People who need help and support on a night out will now be able to use a new town centre refuge in Reading. 

A permanent home for Reading Street Pastors will now be open on Friday and Saturday nights at St Mary's Church House.

Reading First Stop will be there for those who need medical help and other services. The shop previously was based at Reading Minster.

Reading Street Pastors, who will staff the facility, told the BBC their service had saved lives and reduced pressure on hospitals.

The group of Christian volunteers have patrolled the town and offered a night-time refuge at various churches since 2009.

Street Pastor co-ordinator Sally Leonard said: "We have stopped several people committing suicide.

"Just this last weekend I had two emails from different parents, thanking the Street Pastors... for looking out for young people who would otherwise land themselves in danger".

Reading Safe Space is located at St Mary’s Church House on Chain Street. It was previously based at Reading Minister and before that, ran from a bus.

Reading’s Street Pastors are a team of volunteers who patrol the town centre on Friday and Saturday nights to care for, listen to and help people who are out for the evening.

In addition to housing these services, Reading Safe Space will deliver a range of community safety related services including crime prevention advice and training, and resources and support for victims of crime.

The new building is self contained and provides a much bigger space, will be better equipped, and allows the Council to deliver other safety services there alongside partners.

Councillor Karen Rowland welcomed the news, saying: “I’m delighted to see Reading Safe Space open in the town centre as this is a vital element of our collective work in Reading around ensuring safety for women and girls in the night-time economy.

"It will give a vital permanent home to both First Stop and the Street Pastors, two crucial town centre services whose work is so greatly valued. We’re proud that this partnership approach is able to ensure both residents and visitors that they can feel safe here and have a safe place to turn to should they need it.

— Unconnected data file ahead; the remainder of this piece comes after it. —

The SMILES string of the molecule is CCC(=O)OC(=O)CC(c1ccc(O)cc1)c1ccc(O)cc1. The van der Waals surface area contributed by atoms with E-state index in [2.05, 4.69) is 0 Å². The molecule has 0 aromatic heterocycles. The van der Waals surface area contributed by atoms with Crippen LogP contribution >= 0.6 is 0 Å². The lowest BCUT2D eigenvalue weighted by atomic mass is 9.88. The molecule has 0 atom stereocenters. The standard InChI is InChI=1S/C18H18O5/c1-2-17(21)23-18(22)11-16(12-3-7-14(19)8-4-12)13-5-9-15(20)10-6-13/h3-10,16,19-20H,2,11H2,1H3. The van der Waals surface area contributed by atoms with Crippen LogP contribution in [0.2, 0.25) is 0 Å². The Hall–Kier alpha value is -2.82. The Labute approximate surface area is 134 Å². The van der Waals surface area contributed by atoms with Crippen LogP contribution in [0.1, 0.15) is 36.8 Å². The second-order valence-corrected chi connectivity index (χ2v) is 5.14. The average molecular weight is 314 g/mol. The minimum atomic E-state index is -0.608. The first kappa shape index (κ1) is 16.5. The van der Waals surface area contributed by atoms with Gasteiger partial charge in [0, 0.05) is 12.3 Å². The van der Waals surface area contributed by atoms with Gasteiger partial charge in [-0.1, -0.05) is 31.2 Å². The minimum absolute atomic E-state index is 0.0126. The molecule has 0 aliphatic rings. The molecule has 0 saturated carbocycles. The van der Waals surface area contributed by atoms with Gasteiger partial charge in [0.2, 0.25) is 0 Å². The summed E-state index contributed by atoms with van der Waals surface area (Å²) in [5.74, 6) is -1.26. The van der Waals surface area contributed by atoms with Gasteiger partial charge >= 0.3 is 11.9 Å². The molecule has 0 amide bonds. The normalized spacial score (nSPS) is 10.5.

"Importantly, this also removes pressure on the NHS, saving trips to A&E by treating those in need of help on the spot.”

The new facility was funded by some of the £429,000 Safer Streets funding received from the Home Office last year to reduce crime and improve safety in the town centre.

Matthew Barber, Police and Crime Commissioner for the Thames Valley, said: “I am delighted that my office was able secure Safer Streets funding to deliver the Reading Safe Space.

"Earlier this year, I had the pleasure of joining First Stop and Reading Street Pastors on a Friday evening shift to see first-hand the essential support they provide to people on a night out in the town centre.

"It is great that both organisations will now have a permanent home in the town and that the Safe Space will provide other important community safety related services, including support for victims of crime.”

A council spokesman added: "Thanks to the Safer Streets funding Reading Borough Council has also created a Safer Students partnership with the University of Reading, Reading University Students’ Union and Reading College to improve safety for students in Reading.

"This includes a particular focus on the town centre at night-time, especially for women and girls,  and has engaged with students for their views on safety and worked alongside night time venues to provide clear and accessible information about Reading’s range of safety services. These include First Stop, Ask for Angela and the My Way app, and access to personal safety tools including anti-spiking devices.

"The Council has also worked with the University and College to create tailored training for students on informed consent and bystander awareness, which alongside the My Way app and the opening of the Safe Hub will create a safer night time environment for all students."